الرئيسية Depression and Anxiety ASSOCIATION BETWEEN SOCIAL MEDIA USE AND DEPRESSION AMONG U.S. YOUNG ADULTS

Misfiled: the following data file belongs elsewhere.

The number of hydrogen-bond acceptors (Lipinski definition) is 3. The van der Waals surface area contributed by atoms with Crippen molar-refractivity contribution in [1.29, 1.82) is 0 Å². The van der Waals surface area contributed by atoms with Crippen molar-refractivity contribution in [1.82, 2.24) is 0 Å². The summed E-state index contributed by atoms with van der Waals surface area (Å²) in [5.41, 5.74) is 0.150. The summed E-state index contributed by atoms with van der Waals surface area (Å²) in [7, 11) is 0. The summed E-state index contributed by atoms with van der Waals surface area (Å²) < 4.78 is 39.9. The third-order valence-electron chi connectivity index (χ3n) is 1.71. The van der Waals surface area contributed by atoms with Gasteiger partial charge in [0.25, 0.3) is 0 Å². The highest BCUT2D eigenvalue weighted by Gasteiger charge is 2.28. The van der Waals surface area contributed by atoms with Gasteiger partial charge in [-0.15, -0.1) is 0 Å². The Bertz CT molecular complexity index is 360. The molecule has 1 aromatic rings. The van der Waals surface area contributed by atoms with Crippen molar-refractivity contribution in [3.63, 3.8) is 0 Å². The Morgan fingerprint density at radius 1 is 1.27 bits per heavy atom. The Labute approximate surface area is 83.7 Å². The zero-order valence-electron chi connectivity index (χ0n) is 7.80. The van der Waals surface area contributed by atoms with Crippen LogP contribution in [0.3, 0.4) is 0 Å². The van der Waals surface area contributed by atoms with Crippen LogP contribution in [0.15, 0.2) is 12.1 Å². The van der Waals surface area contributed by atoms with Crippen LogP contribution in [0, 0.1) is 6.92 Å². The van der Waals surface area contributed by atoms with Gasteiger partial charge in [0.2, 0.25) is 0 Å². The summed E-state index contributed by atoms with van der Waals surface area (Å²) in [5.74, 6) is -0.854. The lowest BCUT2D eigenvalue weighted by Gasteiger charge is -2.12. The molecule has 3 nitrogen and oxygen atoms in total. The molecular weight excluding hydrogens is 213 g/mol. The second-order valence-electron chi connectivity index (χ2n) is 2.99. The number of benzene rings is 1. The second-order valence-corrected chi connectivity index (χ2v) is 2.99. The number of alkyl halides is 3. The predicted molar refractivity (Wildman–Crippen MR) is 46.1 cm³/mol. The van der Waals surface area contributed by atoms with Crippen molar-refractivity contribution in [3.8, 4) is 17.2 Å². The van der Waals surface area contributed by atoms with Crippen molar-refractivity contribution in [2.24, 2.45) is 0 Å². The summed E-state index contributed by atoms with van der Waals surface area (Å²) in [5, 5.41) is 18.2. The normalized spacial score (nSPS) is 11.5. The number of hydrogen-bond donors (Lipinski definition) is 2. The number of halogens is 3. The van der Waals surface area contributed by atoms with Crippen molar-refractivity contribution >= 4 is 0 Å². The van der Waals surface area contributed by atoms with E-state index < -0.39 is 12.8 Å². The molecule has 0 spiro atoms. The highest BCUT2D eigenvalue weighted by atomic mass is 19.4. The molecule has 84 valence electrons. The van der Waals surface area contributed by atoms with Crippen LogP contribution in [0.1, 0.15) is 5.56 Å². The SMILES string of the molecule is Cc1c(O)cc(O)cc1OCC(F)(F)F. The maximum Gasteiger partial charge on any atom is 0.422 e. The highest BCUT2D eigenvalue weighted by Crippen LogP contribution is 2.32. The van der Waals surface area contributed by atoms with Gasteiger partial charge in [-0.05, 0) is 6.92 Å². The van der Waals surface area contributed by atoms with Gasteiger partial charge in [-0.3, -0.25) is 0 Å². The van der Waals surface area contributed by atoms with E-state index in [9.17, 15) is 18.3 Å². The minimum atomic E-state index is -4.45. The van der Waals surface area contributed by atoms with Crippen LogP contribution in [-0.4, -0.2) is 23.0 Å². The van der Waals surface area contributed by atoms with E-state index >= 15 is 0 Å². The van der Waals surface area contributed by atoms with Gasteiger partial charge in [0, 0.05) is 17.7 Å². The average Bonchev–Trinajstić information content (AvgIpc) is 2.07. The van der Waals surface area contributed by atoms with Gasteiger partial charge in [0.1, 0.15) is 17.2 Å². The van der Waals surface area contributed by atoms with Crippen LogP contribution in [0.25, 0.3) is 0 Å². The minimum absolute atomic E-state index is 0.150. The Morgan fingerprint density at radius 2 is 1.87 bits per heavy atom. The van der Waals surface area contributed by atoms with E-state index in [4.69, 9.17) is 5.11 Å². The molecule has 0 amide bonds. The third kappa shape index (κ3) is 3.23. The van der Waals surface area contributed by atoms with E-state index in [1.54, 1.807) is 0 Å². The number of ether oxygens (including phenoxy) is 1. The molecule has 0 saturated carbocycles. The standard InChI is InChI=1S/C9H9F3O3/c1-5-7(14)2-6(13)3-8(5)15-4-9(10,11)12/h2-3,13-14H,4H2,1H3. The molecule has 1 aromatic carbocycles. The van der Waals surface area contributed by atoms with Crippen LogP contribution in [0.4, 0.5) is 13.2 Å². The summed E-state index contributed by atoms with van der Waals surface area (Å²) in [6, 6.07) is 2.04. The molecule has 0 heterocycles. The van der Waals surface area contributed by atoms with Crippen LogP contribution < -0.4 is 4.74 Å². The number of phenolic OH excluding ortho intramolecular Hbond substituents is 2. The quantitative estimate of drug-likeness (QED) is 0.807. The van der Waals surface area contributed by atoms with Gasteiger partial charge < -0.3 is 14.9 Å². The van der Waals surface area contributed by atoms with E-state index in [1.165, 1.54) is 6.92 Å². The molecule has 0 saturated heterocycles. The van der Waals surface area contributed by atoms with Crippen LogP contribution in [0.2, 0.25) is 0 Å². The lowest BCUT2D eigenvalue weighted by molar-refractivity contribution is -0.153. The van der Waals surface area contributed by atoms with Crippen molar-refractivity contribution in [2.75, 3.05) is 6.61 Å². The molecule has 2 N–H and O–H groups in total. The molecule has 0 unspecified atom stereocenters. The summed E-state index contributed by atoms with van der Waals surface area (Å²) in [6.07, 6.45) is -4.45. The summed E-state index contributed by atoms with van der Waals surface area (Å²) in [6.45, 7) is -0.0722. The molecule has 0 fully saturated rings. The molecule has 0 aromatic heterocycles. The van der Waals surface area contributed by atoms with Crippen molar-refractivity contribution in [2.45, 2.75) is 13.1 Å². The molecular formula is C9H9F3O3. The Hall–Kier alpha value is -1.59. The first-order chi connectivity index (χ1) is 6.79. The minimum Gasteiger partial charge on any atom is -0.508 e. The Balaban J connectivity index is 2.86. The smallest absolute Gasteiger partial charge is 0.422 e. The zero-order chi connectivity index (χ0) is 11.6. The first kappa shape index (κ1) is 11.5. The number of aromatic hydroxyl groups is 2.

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DEPRESSION AND ANXIETY 33:323–331 (2016) Research Article ASSOCIATION BETWEEN SOCIAL MEDIA USE AND DEPRESSION AMONG U.S. YOUNG ADULTS Liu yi Lin, B.A.,1,2 Jaime E. Sidani, Ph.D.,1,2 Ariel Shensa, M.A.,1,2 Ana Radovic, M.D., M.Sc.,3,4 Elizabeth Miller, M.D., Ph.D.,3,4 Jason B. Colditz, M.Ed.,1,2 Beth L. Hoffman, B.Sc.,1,2 Leila M. Giles, B.S.,1,2 and Brian A. Primack, M.D., Ph.D.1,2,3 ∗ Background: Social media (SM) use is increasing among U.S. young adults, and its association with mental well-being remains unclear. This study assessed the association between SM use and depression in a nationally representative sample of young adults. Methods: We surveyed 1,787 adults ages 19 to 32 about SM use and depression. Participants were recruited via random digit dialing and address-based sampling. SM use was assessed by self-reported total time per day spent on SM, visits per week, and a global frequency score based on the Pew Internet Research Questionnaire. Depression was assessed using the Patient-Reported Outcomes Measurement Information System (PROMIS) Depression Scale Short Form. Chi-squared tests and ordered logistic regressions were performed with sample weights. Results: The weighted sample was 50.3% female and 57.5% White. Compared to those in the lowest quartile of total time per day spent on SM, participants in the highest quartile had significantly increased odds of depression (AOR = 1.66, 95% CI = 1.14–2.42) after controlling for all covariates. Compared with those in the lowest quartile, individuals in the highest quartile of SM site visits per week and those with a higher global frequency score had significantly increased odds of depression (AOR = 2.74, 95% CI = 1.86–4.04; AOR = 3.05, 95% CI = 2.03–4.59, respectively). All associations between independent variables and depression had strong, linear, dose–response trends. Results were robust to all sensitivity analyses. Conclusions: SM use was significantly associated with increased depression. Given the proliferation of SM, identifying the mechani; sms and direction of this association is critical for informing interventions that address SM use and depression. Depression and Anxiety 33:323–331, C 2016 Wiley Periodicals, Inc. 2016. Key words: social media; internet; communications media; depression; young adult 1 Division of General Internal Medicine, Department of Medicine, University of Pittsburgh School of Medicine, Pittsburgh, Pennsylvania 2 Center for Research on Media, Technology, and Health, University of Pittsburgh School of Medicine, Pittsburgh, Pennsylvania 3 Division of Adolescent and Young Adult Medicine, Department of Pediatrics, University of Pittsburgh School of Medicine, Pittsburgh, Pennsylvania 4 Children’s Hospital of Pittsburgh of the University of Pittsburgh Medical Center, Pittsburgh, PA C 2016 Wiley Periodicals, Inc. Contract grant sponsor: National Institute of Mental Health; Contract grant number: R25-MH054318; Contract grant sponsor: National Cancer Institute; Contract grant number: R01-CA140150. ∗ Correspondence to: Brian A. Primack, 230 McKee Place Suite 600, Pittsburgh, PA 15213. E-mail: firstname.lastname@example.org Received for publication 28 July 2015; Revised 19 November 2015; Accepted 24 December 2015 DOI 10.1002/da.22466 Published online 19 January 2016 in Wiley Online Library (wileyonlinelibrary.com). Lin et al. 324 D INTRODUCTION epression is highly prevalent in the United States and the incidence is increasing.[1, 2] It accounts for more disability-adjusted life years (DALYs) than all other mental disorders, and it is projected to become the leading cause of disability in high-income countries by 2030. The economic burden of depression is estimated at 83 billion dollars annually from reduced worker productivity, increased medical expenses, and suicide. Recurrence is frequent, and comorbidity with other psychiatric illnesses such as anxiety and substance use disorder is common.[1, 6] Depression often begins around young adulthood.[7, 8] Although multiple factors contribute to depression, there is growing interest in the potential inﬂuence of social media (SM) use on psychological well-being. SM, which can be deﬁned as “a group of Internetbased applications that allow the creation and exchange of user-generated content,” has become an integral component of connecting with friends and family, sharing personal content, and obtaining news and entertainment.[11, 12] Use of SM sites such as Facebook and Twitter has particularly increased among young adults, who are at critical junctures surrounding developmental tasks such as identity development and establishment of social norms. As many as 90% of young adults in the United States use social media, and the majority of users visit these sites at least once a day. SM use accounts for about 20% of time online on personal computers and 30% of time online via mobile phones. Published studies on the association between social media use and depression have yielded mixed results.[16, 17] Some studies suggest that SM users may experience decreased depression, possibly from an increase in social capital, perceived social support, and life satisfaction.[19, 20] Other studies, however, indicate that frequent use of social media may be associated with declines in subjective well-being, life satisfaction, and reallife community.[17, 21] All of these prior studies, however, have been limited by small and/or localized samples. Furthermore, they have tended to focus on one speciﬁc platform, Facebook,[16, 21] while real-life usage, especially among young adults, tends to incorporate a diverse array of social media sites such as Twitter, Google+, Instagram, Tumblr, Snapchat, and Vine.[14, 15] In this study, we aimed to examine a broader range of SM exposures and to determine the association between SM exposure and depression in a large, nationally representative sample of young adults. Understanding the relationship between SM use and depression could allow the development of interventions or preventative strategies for at-risk populations. MATERIALS AND METHODS DESIGN, PARTICIPANTS, AND SETTING We surveyed a nationally representative sample of U.S. young adults aged 19 to 32 regarding their depression and social media use. We drew Depression and Anxiety our sample from a large-scale web-based research panel developed and maintained by a survey research company called Growth from Knowledge (GfK). Participants were recruited via random digit dialing and address-based sampling, reaching a sampling frame of over 97% of the U.S. population. GfK is continuously recruiting individuals to be a part of their survey panel. Individuals are also free to withdraw from R the panel at any point. The GfK Knowledge Panel model has been shown to be a statistically valid method for surveying and analyzing health indicators from a nationally representative sample.[23, 24] From October 2014 to November 2014, our web-based survey was sent via email to a random sample of 3,048 noninstitutionalized adults between the ages of 19 to 32 who had consented to participate in a previous study wave. Participation for this initial wave was 54%, a strong response rate for the use of Internet panels in the recruitment of study subjects.[25, 26] The current data were collected during the 18-month follow-up of this study, which assessed multiple health behaviors among individuals ages 18 to 30 at baseline. We used only the 18-month follow-up data for the current analysis because the social media items were not asked at baseline. Thus, although the overall survey was part of a longitudinal study, the data speciﬁc to social media use and depression were only asked at one-time point. Responses were received from 1,787 participants (59%). The survey research company (GfK) instituted multiple strategies to improve data quality. For example, they screened all data sets for patterns suggestive of lack of effort. GfK also instituted procedures such as minimizing survey length whenever possible, reducing the need for scrolling, and avoiding the use of long grids. Furthermore, if individuals did not answer a question they were prompted once to answer with the statement “your answer is important to us. Please put your best guess.” The median time for survey completion was 15 min and participants received $15 for their participation. This study was approved by the University of Pittsburgh Institutional Review Board and was granted a Certiﬁcate of Conﬁdentiality from the National Institutes of Health. MEASURES Participants completed online survey items including depression (dependent variable), social media use (independent variable), and covariates. Depression. We assessed depression using a 4-item scale developed by the Patient-Reported Outcomes Measurement Information System (PROMIS). PROMIS is a National Institutes of Health Roadmap initiative whose aim is to provide precise, valid, reliable, and standardized questionnaires measuring patient-reported outcomes across the domains of physical, mental, and social health. The PROMIS depression scale was developed using item response theory to promote greater precision and decrease respondent burden. Specifically, the PROMIS depression scale has been correlated and validated with other commonly used depression instruments, including the Center for Epidemiological Studies Depression Scale (CES-D), the Beck Depression Inventory (BDI-II), and the Patient Health Questionnaire (PHQ-9).[29, 30] The 4-item PROMIS depression scale asked participants how frequently in the past 7 days they had experienced depression, including feeling hopeless, worthless, helpless, or depressed. These items were scored on a 5-point Likert scale ranging from 1 to 5, corresponding to responses of “Never,” “Rarely,” “Sometimes,” “Often,” and “Always.” Thus, the total possible raw score was between 4 and 20. Based upon the nonnormal distribution of data, the raw scores were collapsed into tertiles of “low,” “medium,” and “high” for primary analysis. This was appropriate because one of the speciﬁc aims of the PROMIS depression scale is to grade the severity of depression, instead of merely providing a dichotomous cutoff for clinical depression. We classiﬁed those who did not endorse any depression as those in the “low” group (raw score = 4), which represented 44.5% of the Research Article: Social Media and Depression population. We then classiﬁed a “high” group based on both the distribution of the data and the clinical cutoff for depression recommended by the American Psychiatry Association (APA). This cutoff corresponded to a raw score of 9 or more (out of 20), which corresponds to a T-score of 57.3. Because the APA uses 55 as a cutoff for diagnosing clinical depression, individuals in the “high” group have a high likelihood of experiencing some depression. This group represented 26.3% of the population. Those with raw scores between 5 and 8 were classiﬁed as “medium” and comprised 29.2% of the population. Social Media Use. We assessed participants’ social media use in three complementary ways. First, participants were asked to estimate total time per day on social media for personal use. This item speciﬁcally instructed participants to not count any time spent on social media for work. Participants provided estimates in numerical ﬁelds for hours and minutes on an average day. Second, participants were asked to report their use of each of 11 widely used social media platforms, including Facebook, Twitter, Google+, YouTube, LinkedIn, Instagram, Pinterest, Tumblr, Vine, Snapchat, and Reddit.[14, 15] Seven response choices ranged from “I do not use this platform” to “I use this platform 5 or more times a day.” We based these items on the measures used by Pew Internet Research. Using weighted averages based on the frequency responses, we computed social media site visits per week. Finally, we summed responses across platforms to obtain a total score without weighting values for frequency. Because there were seven response choices for each item, which we coded as 0 to 6, the resulting global frequency score ranged from 0 to 66. In order to improve interpretability of results, we collapsed all independent variables into quartiles for primary analyses. To ensure robustness of results, we also conducted all analyses with independent variables as continuous. Covariates. For analysis, we divided the sample into three age groups (19–23; 24–26; 27–32) and race/ethnicity into ﬁve mutually exclusive groups (White, non-Hispanic; Black, non-Hispanic; Hispanic; Bi-racial, multiracial; or other non-Hispanic). We also assessed other environmental and personal factors that may affect depression and social media use.[1, 14] These included relationship status (single or in a committed relationship), living situation (with a parent or guardian; with a signiﬁcant other; or other situation), household income (under $30,000; $30,000–$74,999; or $75,000 or more) and education level (high school or less; some college; or bachelor’s degree or higher). DATA ANALYSIS We included all participants who had complete data on the PROMIS depression scale and the social media items. Because only 1% of participants had missing data for these variables, this did not affect our results. To describe our sample, we computed percentages of the dependent variable, each of the three independent variables, and the seven covariates. Next, we used chi-square tests to determine bivariable associations between each of the independent variables and covariates and the PROMIS depression scale score. After conﬁrming that the proportional odds assumption was met, we used ordered logistic regression with appropriate sample weights to examine bivariable and multivariable associations between each social media variable and depression. We decided a priori to include all covariates in our primary multivariable models. We also used regression analyses to examine whether there was an overall linear trend between each ordered categorical independent variable and the dependent variable. In order to take advantage of the nationally representative nature of the data, all primary analyses were conducted using survey weights, which took into account sex, age, race/ethnicity, education, household income, census region, metropolitan area, and Internet access. We also conducted four sets of sensitivity analyses to examine the robustness of our results. First, we conducted all analyses with the 325 outcome variable as dichotomous instead of in tertiles. For these analyses, those above the APA cutoff for the PROMIS depression scale were compared with all others. Second, we conducted all analyses with independent variables as continuous instead of ordered categorical variables. Third, we conducted all analyses using only covariates that had a bivariable association of P < .15 with the outcome. Fourth, we conducted all analyses without survey weights. Results from all sensitivity analyses showed similar levels of signiﬁcance and magnitude to those described here. Statistical analyses were performed with Stata 12.1 (Stata Corp., College Station, TX), and two-tailed P-values < .05 were considered to be signiﬁcant. RESULTS PARTICIPANTS A total of 1,787 participants completed the questionnaire. The weighted sample was 50.3% female, 57.5% White, 13.0% African American, 20.6% Hispanic, and 8.9% biracial/multiracial or other. Of these, slightly more than half (55.6%) were in a committed relationship and approximately a third (35.7%) reported living with a signiﬁcant other. In terms of household income, 22.9% were in the “low” category (under $30,000) and 38.7% were in the “high” category ($75,000 and above). About one-third (36.0%) of participants had not attended any college, while a quarter (25.8%) had a B.A. or higher (Table 1). There were no differences between responders and nonresponders in terms of age (P = .12), sex (P = .07), or race (P = .21). DEPRESSION Accounting for survey weights, 44.5% of the sample reported no indicators of depression in the past week and were placed in the “low” group. About one-fourth (26.3%) were classiﬁed as “high,” and the remaining 29.2% of participants were in the “medium” group. SOCIAL MEDIA USE Median total time on social media was 61 min/day (interquartile range [IQR] = 30–135). Median social media site visits per week across all platforms was 30 (IQR = 9–57) and median global frequency score was 11 (IQR = 6–17). Only 58 individuals (3.2%) reported zero site visits per week. BIVARIABLE ANALYSES Bivariable analyses showed signiﬁcant associations between all social media use variables, depression, age, sex, race/ethnicity, and education level (Table 1). A greater percentage of participants aged 27–32 were in the “high” depression category (38.7%) as compared to participants aged 19–23 (28.8%) and 24–26 (32.5%). Female sex and lower education level were also both associated with being in the “high” depression group. Additionally, bivariable analyses demonstrated signiﬁcant associations between total time per day on social media and age, sex, Depression and Anxiety Lin et al. 326 TABLE 1. Whole sample characteristics and bivariable associations with depression Independent variables Social media use Total time per day (min) Q1 (0–30) Q2 (31–60) Q3 (61–120) Q4 (121 and above) Visits per weekc Q1 (0–8) Q2 (9–30) Q3 (31–57) Q4 (58 and above) Global frequency scorec,d Q1 (0–6) Q2 (7–11) Q3 (12–17) Q4 (18–66) Covariates Age, y 19–23 24–26 27–32 Sex Female Male Race/ethnicity White, non-Hispanic Black, non-Hispanic Hispanic Othere Relationship status Singlef Committed relationshipg Living situation Parent/Guardian Signiﬁcant other Otherh Household income Under $30,000 $30,000–$74,999 $75,000 and above Education level High school or less Some college B.A. or higher aP Depression Medium (n = 544) Column %b Whole sample (N = 1,787) Low (n = 731) High (n = 512) 29.8 20.8 24.0 25.5 36.0 22.0 20.3 21.8 24.9 22.7 24.1 28.3 24.7 16.6 30.1 28.6 28.3 25.1 24.1 22.5 36.6 24.0 23.1 16.4 23.8 25.6 24.2 26.4 19.4 26.4 25.5 28.7 27.5 27.0 22.4 23.1 35.6 28.1 20.1 16.2 21.0 27.5 25.0 26.6 20.9 24.8 23.6 30.7 33.6 24.7 41.6 34.5 20.5 45.0 36.6 24.2 39.2 28.8 32.5 38.7 50.3 49.7 44.1 55.9 57.7 42.3 52.5 47.5 57.5 13.0 20.6 8.9 60.0 15.9 18.9 5.2 54.9 10.5 21.1 13.5 56.1 10.7 23.0 10.2 44.4 55.6 39.9 60.1 47.7 52.4 48.6 51.4 34.0 35.7 30.4 33.1 39.0 27.9 30.5 33.5 36.0 39.4 32.4 28.2 22.9 38.4 38.7 19.0 38.7 42.3 20.4 38.5 41.1 32.3 37.8 29.9 36.0 38.3 25.8 32.7 37.9 29.4 31.6 40.1 28.3 46.3 36.8 16.9 P Valuea .006 <.001 <.001 .03 .006 .02 .08 .10 .003 .002 value derived using Chi-square analyses comparing proportion of users in each category. percentages are based upon survey weighted data, therefore may not be congruent with the cell frequency proportion of total N. Values may not total 100 due to rounding. c Includes Facebook, Twitter, Google+, YouTube, LinkedIn, Instagram, Pinterest, Tumblr, Vine, Snapchat, and Reddit. d Based on a 7-point Likert-type response scale ranging from “I don’t use this platform” to “5 or more times a day.” A summary score was created for the 11 SM platforms with scores ranging from 0 to 66. e Includes multiracial. f Includes widowed, divorced, and separated. g Includes engaged, married, and in a domestic partnership. h Deﬁned as not living with a parent/guardian or signiﬁcant other. b Column Depression and Anxiety Research Article: Social Media and Depression 327 TABLE 2. Associations between covariates and social media use Total time per day, mina Covariate Age, y 19–23 24–26 27–32 Sex Female Male Race/ethnicity White, non-Hispanic Black, non-Hispanic Hispanic Otherd Relationship status Singlee Committed relationshipf Living situation Parent/guardian Signiﬁcant other Otherg Household income Under $30,000 $30,000–$74,999 $75,000 and above Education level High school or less Some college B.A. or higher 0-30 31–60 Column %c 61–120 121+ P Valueb <.001 26.7 27.4 45.9 27.6 20.3 52.1 37.2 26.1 36.8 43.3 23.2 33.5 42.7 57.3 43.4 56.6 53.4 46.6 61.0 39.0 <.001 63.5 10.5 16.5 9.4 63.7 10.4 17.3 8.6 54.0 15.0 23.3 7.8 48.4 16.6 25.4 9.6 .13 41.3 58.7 38.3 61.7 46.8 53.2 50.5 49.5 31.3 41.0 27.7 29.5 40.4 30.1 36.9 31.2 32.0 37.7 29.1 33.3 18.2 41.4 40.4 20.7 36.2 43.2 24.4 41.4 34.1 28.0 34.1 37.9 31.9 37.1 31.0 26.3 41.7 32.0 38.4 39.1 22.5 45.0 36.9 18.2 .09 .13 .17 .003 a Includes Facebook, Twitter, Google+, YouTube, LinkedIn, Instagram, Pinterest, Tumblr, Vine, Snapchat, and Reddit. value derived using Chi-square analyses comparing proportion of users in each category. c Values may not total 100 due to rounding. d Includes multiracial. e Includes widowed, divorced, and separated. f Includes engaged, married, and in a domestic partnership. g Deﬁned as not living with a parent/guardian or signiﬁcant other. bP and education level (Table 2). Younger age, female sex, and lower education level were all associated with greater time per day on social media. Age was the only covariate signiﬁcantly associated with social media site visits per week (P < .001), with younger age associated with being in the highest category of site visits per week. Age, living situation, and household income were all signiﬁcantly associated with the global frequency score (P from <.001 to .03), with younger age, not living with a significant other, and being in the highest tertile of household income associated with a greater global frequency score (data not shown). MULTIVARIABLE ANALYSES In fully adjusted models, participants in the highest quartile of total time per day on social media had signiﬁcantly greater odds of having depression (AOR = 1.66, 95% CI = 1.14–2.42) compared to those in the lowest quartile (Fig. 1). Compared to those in the lowest quartile, participants in the highest quartiles of social media site visits per week (AOR = 2.74, 95% CI = 1.86– 4.04) and global frequency score (AOR = 3.05, 95% CI = 2.03– 4.59) reported greater depression. Sensitivity analyses demonstrated that all associations between independent variables and depression had strong, linear, dose–response trends (P = .002 for total time per day and P < .001 for both visits per week and global frequency score). DISCUSSION This study demonstrates a strong and signiﬁcant association between social media use and depression in a nationally representative sample of U.S. young adults. There was a linear association between social media use and depression for all three social media use variables. While some prior studies have found no association or mixed results,[16, 33] our ﬁndings are consistent with prior research that showed an association between social media use and mood dysregulation.[17, 34] Depression and Anxiety 328 Lin et al. Figure 1. Multivariable associations between depression and social media use variables. Each social media use variable is divided into quartiles from lowest (Q1) to highest (Q4). Vertical bars represent 95% confidence interval and point estimates of adjusted odds ratio. P value for overall linear effect was .002, <.001, and <.001, respectively, for each social media use variable. The multivariable model adjusted for age, sex, race, relationship status, living situation, household income, and education level. Our ﬁndings regarding prevalence of depression were generally consistent with prior research. In particular, Christakis et al. found that 56% of college-aged adults reported no depression according to the PHQ-9, which has been validated against the PROMIS depression measure. Our ﬁndings regarding the linear association between social media use and depression were somewhat surprising given prior research that has shown increased depression in those with low Internet use. However, one reason for our ﬁnding may be that our sample had so few individuals who did not use social media (only 3.2% of the sample). It is notable that our results showed a consistent linear trend between the independent and dependent variables even when the independent variable was operationalized as continuous. Because our data were cross-sectional, the directionality of this association is not clear. It may be that individuals with depression tend to use more social media. For example, depressed individuals with a diminished sense of self-worth may turn to social media based interactions for validation.[37, 38] Subsequently, individuals may suffer from continuous rumination and guilt surrounding Internet use, while feeling compelled to continue the cycle due to low self-efﬁcacy and negative self-appraisal.[37, 39] Due to the high accessibility of social media and the possibility of socialization in a controlled setting, individuals with underlying depression and anhedonia may be more drawn to social media interactions rather than face-to-face interactions.[40, 41] It may also be that those who use increased amounts of social media subsequently develop increased depression. Multiple studies have linked social media use with declines in subjective mood, sense of well-being, and life satisfaction.[17, 21, 34] For example, passive consumption of social media content—as opposed to active communication—has been associated with decrease in bonding and bridging social capital and increase in loneliness. One explanation may be that exposure to highly idealized representations of peers on social media Depression and Anxiety elicits feelings of envy and the distorted belief that others lead happier and/or more successful lives.[43, 44] Consequently, these envious feelings may lead to a sense of self-inferiority and depression over time. It is also possible that the feeling of “time wasted” by engaging in activities of little meaning on social media negatively inﬂuences mood. Additionally, the substantial rise in the amount of time young individuals spend on the Internet—particularly on social media—has led some to call for the recognition of “Internet addiction” as a distinct psychiatric condition that is closely associated with depression.[46, 47] Finally, it is possible that increased social media exposure may increase the risk of cyber-bullying, which may also increase feelings of depression.[48, 49] Regardless of the direction of association between social media use and depression, these ﬁndings should be of interest to clinicians and public health practitioners. For example, it may be valuable for clinicians to assess social media use among depressed individuals to probe for maladaptive patterns of use, which may be contributing to mood dysregulation. Additionally, there may be useful ways of leveraging social media to decrease stigma of depression and identify individuals at risk, such as detecting self-disclosures of depression on social media. Because social media has become an integrated component of human interaction, it is important for clinicians interacting with young adults to recognize the important balance to be struck in encouraging potential positive use but redirecting from problematic use. With regard to public health practitioners, these ﬁndings suggest that social media may provide valuable venues to screen for depression or to disseminate targeted educational messages regarding depression. Such messages could promote awareness regarding maladaptive use and its association with mood disorders. The teams behind some social media sites have already begun to reach out to users who show signs of serious depression. When one searches blog site Tumblr for tags Research Article: Social Media and Depression indicative of a mental health crisis such as “depressed,” “suicidal,” or “hopeless,” the search function redirects to a message which begins with “Everything okay?” and provides links to pertinent resources. Similarly, in early 2015, Facebook tested a feature by which users’ friends could easily and anonymously report worrisome posts. Authors of problematic content received popup messages on their next visit to the site voicing concern and encouraging them to speak with a friend or helpline worker. Although this button has since been removed, Facebook still accepts reports of suicidal content via an online form. Continued research into the factors that relate SM and depression will allow sites to reﬁne their procedures and reach out to those with greatest need. It is important to note that there are many different types of interactions that can occur over social media, and our study assessed only overall time spent and frequency of visits to social media sites. Moreover, because previous work in this area has tended to focus on one speciﬁc platform, most commonly Facebook, we aimed to look at the relationship between total social media use and depression,[16, 21] as opposed to focusing on speciﬁc platforms. Our ﬁne-grained assessment of multiple platforms likely improved our measurement of overall frequency of social media use. However, given the unique features of each platform, it may be valuable for future work to assess associations between speciﬁc social media sites and depression. Furthermore, it will be an important task of future qualitative and quantitative research to comprehensively assess content and contextual elements related to social media use. For example, time on social media may be primarily spent viewing proﬁles, or it may be spent as an active participant, and these distinct patterns of use may have differential associations with mood conditions. Thus, it may be that those who are more active users feel more engaged and derive more sense of social capital from social media interactions.[19, 53] However, it may also be that active users are more prone to having negative exposures, which can affect self-cognitions. Therefore, active versus passive character of social media interaction and its effect on mood may be valuable to assess in the future. Additionally, it will be important to assess the overall emotional valence of social media interactions. Some individuals may primarily spend time “liking” others’ posts, wishing friends happy birthday, and making positive comments. Others, however, may be prone to posting negative status updates or engaging in contentious interactions, which may be detrimental to relationship building and lead to depression. LIMITATIONS Given the rapid proliferation of social media platforms, we attempted to capture broad and representative use of social media by young adults by including multiple social media platforms and creating three complementary methods of assessing social media use based 329 on self-report. However, it was a limitation of our work that we were unable to use “gold standard” measures of social media exposure such as ecological momentary assessment or empirical data from social media sites due to the large sample size. Additionally, our frequency measure, although it was adapted from a validated scale, may not have been sufﬁcient for modern users. In particular, the highest exposure level we assessed for each platform was “5 or more times per day,” while other scales include options such as use “several times an hour” and “all the time.” It may be valuable for future studies to use more ﬁne-grained measures such as these. It is also a limitation that we were unable to conduct a complete diagnostic interview to determine if participants met clinical diagnosis of depression. Further longitudinal studies involving ecological momentary assessment or empirical data from multiple social media platforms may help identify the directionality of the association between social media and depression and guide anticipatory guidance around social media use for patients with depression in particular. CONCLUSION In conclusion, this study assessed depression and social media use across multiple social media platforms in a large, nationally representative sample of young adults. Given the increasing prevalence of social media and the substantial morbidity and mortality associated with depression worldwide, the positive association we found between social media use and depression has important implications for future research and intervention. For example, longitudinal evaluation and ﬁner-grained assessment of content and contextual factors will ultimately improve our understanding of these associations and our ability to intervene. Additionally, social media platforms may be a useful tool to identify individuals at risk for depression and to provide intervention. Acknowledgments. Liu yi Lin is supported by a grant from the National Institute of Mental Health (R25-MH054318). Dr. Primack is supported by a grant from the National Cancer Institute (R01-CA140150). The funding agencies had no role in the design and conduct of the study; collection, management, analysis and interpretation of the data; and preparation, review, or approval of the manuscript. Conflicts of interests. We have no conﬂicts of interest to report. Compliance with ethical standards. 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